Glenn Kellow, the coal executive who led Peabody Energy through bankruptcy, just collected an estimated $15 million stock bonus. John Eaves at Arch Coal, another recently bankrupt coal giant, got an award valued at $10 million.
The view from the coal pits is far less rosy. An analysis of recent government data shows that the wage gap between the coal industry’s top executives and average coal workers has expanded, while low-end pay has stagnated.
From 2004 to 2016, the average annual wage for chief executives in the coal industry grew as much as five times faster than those of lower-paying jobs in the industry, like construction or truck and tractor operator jobs. Executive pay averaged $200,000, up 60 percent from $125,000, while paychecks for truck and tractor operators rose just 15 percent, to $43,770 from $38,060. Pay for construction jobs in mining rose just 11 percent, to $35,080 from $31,470.
Pay for chief executives in the coal industry also grew much faster, on average, than that of their counterparts across the wider economy, while the average pay for coal industry construction workers failed to keep up with similar jobs in other fields. The data excludes bonuses, share options and other perks, which often inflate executive compensation — and the pay gap — many times more. Mr. Kellow’s stock options in the last year, for example, are worth almost 350 times what a typical coal truck and tractor operator makes in a year.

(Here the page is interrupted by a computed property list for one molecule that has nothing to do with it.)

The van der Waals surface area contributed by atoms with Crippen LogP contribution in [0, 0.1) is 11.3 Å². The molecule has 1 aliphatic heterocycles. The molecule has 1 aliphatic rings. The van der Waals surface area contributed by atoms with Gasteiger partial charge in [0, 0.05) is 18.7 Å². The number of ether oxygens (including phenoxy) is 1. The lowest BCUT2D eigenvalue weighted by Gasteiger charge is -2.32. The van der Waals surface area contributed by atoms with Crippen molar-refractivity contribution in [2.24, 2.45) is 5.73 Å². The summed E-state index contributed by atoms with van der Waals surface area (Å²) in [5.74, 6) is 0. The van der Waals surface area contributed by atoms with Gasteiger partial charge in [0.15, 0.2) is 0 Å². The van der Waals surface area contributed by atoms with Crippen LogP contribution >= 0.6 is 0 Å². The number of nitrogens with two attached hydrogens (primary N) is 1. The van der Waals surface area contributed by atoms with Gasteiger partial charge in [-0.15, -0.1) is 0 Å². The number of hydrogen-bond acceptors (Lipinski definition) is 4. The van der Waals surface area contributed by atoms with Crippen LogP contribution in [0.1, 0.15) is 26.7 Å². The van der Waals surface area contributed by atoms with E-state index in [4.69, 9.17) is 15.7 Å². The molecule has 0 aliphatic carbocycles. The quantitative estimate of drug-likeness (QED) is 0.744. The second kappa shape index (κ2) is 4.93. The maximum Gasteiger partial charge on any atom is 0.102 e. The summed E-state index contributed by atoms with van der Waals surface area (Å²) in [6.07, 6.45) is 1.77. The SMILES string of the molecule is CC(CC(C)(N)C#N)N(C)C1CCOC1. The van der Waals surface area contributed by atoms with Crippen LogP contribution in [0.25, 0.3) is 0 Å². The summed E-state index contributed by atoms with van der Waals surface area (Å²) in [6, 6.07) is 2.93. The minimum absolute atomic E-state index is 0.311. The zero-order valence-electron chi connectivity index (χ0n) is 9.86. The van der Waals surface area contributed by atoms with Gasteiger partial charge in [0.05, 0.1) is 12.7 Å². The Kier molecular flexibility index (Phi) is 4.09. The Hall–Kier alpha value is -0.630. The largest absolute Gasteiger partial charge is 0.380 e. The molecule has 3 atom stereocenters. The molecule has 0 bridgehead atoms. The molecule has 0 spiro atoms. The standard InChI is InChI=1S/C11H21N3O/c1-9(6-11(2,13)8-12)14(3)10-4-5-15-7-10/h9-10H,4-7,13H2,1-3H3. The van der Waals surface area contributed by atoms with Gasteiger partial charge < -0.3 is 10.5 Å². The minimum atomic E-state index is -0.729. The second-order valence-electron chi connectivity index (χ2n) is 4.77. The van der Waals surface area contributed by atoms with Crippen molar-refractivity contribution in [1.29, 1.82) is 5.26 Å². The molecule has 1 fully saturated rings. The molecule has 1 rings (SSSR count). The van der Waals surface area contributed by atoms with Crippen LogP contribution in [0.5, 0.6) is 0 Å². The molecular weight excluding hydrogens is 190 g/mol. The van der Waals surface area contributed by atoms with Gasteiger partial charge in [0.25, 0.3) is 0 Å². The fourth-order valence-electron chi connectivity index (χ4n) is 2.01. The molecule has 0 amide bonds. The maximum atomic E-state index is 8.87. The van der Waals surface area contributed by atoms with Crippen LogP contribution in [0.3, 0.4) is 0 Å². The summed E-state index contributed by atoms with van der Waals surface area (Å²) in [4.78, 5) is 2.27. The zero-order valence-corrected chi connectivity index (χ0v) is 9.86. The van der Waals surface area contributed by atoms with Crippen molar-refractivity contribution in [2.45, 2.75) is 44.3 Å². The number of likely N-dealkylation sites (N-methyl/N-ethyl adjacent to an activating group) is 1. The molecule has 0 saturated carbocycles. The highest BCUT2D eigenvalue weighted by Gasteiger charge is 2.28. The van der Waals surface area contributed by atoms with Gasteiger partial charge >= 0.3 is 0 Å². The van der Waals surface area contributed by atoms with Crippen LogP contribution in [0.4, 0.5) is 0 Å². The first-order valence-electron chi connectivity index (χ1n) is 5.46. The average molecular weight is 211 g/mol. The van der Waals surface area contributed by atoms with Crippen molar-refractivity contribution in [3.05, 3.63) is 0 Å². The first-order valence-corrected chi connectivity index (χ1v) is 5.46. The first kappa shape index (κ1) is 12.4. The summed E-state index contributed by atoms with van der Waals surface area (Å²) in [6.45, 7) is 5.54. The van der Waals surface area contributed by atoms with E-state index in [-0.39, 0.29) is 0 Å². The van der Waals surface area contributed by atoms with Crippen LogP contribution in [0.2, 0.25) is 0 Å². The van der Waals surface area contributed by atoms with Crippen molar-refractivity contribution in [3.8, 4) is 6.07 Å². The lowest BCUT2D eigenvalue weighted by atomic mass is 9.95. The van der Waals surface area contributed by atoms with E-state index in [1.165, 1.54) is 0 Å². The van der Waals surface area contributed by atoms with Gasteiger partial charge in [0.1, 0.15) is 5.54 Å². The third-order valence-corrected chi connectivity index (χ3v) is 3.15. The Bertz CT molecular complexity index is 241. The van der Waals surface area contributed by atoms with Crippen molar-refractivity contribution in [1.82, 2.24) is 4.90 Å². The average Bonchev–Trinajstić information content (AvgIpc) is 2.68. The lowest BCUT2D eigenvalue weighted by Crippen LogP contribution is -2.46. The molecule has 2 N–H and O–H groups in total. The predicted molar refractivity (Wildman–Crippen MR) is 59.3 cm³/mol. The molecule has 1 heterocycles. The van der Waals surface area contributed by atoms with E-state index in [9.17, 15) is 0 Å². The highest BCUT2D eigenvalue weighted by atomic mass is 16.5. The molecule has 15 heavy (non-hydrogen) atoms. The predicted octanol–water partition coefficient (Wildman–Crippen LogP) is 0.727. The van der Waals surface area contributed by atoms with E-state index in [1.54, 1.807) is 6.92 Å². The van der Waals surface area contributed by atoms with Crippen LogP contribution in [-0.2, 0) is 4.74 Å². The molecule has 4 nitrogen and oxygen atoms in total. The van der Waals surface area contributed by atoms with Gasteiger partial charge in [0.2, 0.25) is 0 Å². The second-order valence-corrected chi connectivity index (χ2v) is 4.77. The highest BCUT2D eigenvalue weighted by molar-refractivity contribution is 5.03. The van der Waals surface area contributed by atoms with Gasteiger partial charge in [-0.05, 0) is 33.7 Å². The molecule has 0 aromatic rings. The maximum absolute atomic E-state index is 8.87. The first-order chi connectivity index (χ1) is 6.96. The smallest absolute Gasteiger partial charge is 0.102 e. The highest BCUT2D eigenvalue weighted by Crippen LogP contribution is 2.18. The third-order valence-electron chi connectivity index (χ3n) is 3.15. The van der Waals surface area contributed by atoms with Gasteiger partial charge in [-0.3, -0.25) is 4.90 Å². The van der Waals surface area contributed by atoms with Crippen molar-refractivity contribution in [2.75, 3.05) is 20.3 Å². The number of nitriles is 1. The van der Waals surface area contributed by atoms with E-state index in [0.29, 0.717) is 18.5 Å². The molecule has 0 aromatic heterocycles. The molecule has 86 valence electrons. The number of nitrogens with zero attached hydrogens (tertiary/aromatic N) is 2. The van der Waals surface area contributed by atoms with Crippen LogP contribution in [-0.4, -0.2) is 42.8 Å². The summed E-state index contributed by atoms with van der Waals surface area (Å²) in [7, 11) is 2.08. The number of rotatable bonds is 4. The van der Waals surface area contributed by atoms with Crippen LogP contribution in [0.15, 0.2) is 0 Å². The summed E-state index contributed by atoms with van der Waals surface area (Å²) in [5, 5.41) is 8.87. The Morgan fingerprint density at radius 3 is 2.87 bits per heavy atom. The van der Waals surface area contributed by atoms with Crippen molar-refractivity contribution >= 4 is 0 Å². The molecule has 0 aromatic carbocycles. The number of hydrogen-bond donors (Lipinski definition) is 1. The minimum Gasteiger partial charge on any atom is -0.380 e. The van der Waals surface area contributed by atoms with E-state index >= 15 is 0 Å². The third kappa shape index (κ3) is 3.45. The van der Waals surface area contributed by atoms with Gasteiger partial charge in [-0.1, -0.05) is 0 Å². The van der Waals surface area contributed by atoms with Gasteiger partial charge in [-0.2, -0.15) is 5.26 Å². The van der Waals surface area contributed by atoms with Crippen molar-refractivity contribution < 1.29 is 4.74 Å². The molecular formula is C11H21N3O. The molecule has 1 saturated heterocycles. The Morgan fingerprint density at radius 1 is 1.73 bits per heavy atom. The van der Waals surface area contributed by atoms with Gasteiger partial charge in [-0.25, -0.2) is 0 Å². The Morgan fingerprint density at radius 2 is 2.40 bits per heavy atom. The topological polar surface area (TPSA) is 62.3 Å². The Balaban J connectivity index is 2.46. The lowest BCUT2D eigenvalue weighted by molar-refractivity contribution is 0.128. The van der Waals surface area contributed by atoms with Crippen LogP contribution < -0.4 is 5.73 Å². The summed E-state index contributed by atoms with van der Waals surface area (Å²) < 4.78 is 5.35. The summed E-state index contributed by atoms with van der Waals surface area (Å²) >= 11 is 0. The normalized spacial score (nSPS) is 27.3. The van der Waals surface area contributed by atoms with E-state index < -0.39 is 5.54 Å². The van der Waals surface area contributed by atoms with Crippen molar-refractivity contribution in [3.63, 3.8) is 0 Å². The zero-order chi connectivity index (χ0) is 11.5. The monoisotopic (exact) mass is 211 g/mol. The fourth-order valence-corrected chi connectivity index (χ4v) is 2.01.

“The company boards seem to think they need to keep executives from fleeing a sinking ship,” said Sarah Anderson, an executive compensation expert at the Institute for Policy Studies, a Washington research group. “But when you protect people at the top from risk,” she said, “you’re not incentivizing them to shift to another approach, like making a transition toward more renewables.”
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